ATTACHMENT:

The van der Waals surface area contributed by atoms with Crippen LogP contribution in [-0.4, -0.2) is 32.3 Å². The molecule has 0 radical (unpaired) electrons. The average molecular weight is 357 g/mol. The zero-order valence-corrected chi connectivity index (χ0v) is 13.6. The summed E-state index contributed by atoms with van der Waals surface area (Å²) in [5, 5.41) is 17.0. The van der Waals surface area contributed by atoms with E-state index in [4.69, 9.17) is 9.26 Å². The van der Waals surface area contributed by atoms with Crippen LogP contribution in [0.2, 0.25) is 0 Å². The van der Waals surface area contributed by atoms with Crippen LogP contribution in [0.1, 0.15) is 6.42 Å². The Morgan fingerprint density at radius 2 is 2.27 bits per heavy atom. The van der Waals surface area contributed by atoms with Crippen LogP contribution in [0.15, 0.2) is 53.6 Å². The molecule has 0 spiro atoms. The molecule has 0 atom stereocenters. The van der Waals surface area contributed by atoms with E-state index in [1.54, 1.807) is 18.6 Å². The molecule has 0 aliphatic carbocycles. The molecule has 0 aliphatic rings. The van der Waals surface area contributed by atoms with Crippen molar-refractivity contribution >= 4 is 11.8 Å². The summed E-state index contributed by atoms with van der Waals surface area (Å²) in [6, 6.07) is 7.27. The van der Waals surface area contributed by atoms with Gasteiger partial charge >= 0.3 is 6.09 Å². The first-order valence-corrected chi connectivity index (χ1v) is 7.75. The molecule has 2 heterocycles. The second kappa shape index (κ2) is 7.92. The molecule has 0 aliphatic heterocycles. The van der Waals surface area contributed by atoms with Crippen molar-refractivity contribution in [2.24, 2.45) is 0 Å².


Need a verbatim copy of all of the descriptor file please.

The van der Waals surface area contributed by atoms with Crippen LogP contribution in [-0.4, -0.2) is 32.3 Å². The molecule has 0 radical (unpaired) electrons. The average molecular weight is 357 g/mol. The zero-order valence-corrected chi connectivity index (χ0v) is 13.6. The summed E-state index contributed by atoms with van der Waals surface area (Å²) in [5, 5.41) is 17.0. The van der Waals surface area contributed by atoms with E-state index in [4.69, 9.17) is 9.26 Å². The van der Waals surface area contributed by atoms with Crippen LogP contribution in [0.2, 0.25) is 0 Å². The van der Waals surface area contributed by atoms with Crippen LogP contribution in [0.1, 0.15) is 6.42 Å². The Morgan fingerprint density at radius 2 is 2.27 bits per heavy atom. The van der Waals surface area contributed by atoms with Crippen LogP contribution in [0.15, 0.2) is 53.6 Å². The molecule has 0 spiro atoms. The molecule has 0 atom stereocenters. The van der Waals surface area contributed by atoms with E-state index in [1.54, 1.807) is 18.6 Å². The molecule has 0 aliphatic carbocycles. The molecule has 0 aliphatic rings. The van der Waals surface area contributed by atoms with Crippen molar-refractivity contribution >= 4 is 11.8 Å². The summed E-state index contributed by atoms with van der Waals surface area (Å²) in [6, 6.07) is 7.27. The van der Waals surface area contributed by atoms with Gasteiger partial charge >= 0.3 is 6.09 Å². The first-order valence-corrected chi connectivity index (χ1v) is 7.75. The molecule has 2 heterocycles. The second kappa shape index (κ2) is 7.92. The molecule has 0 aliphatic heterocycles. The van der Waals surface area contributed by atoms with Crippen molar-refractivity contribution in [2.24, 2.45) is 0 Å².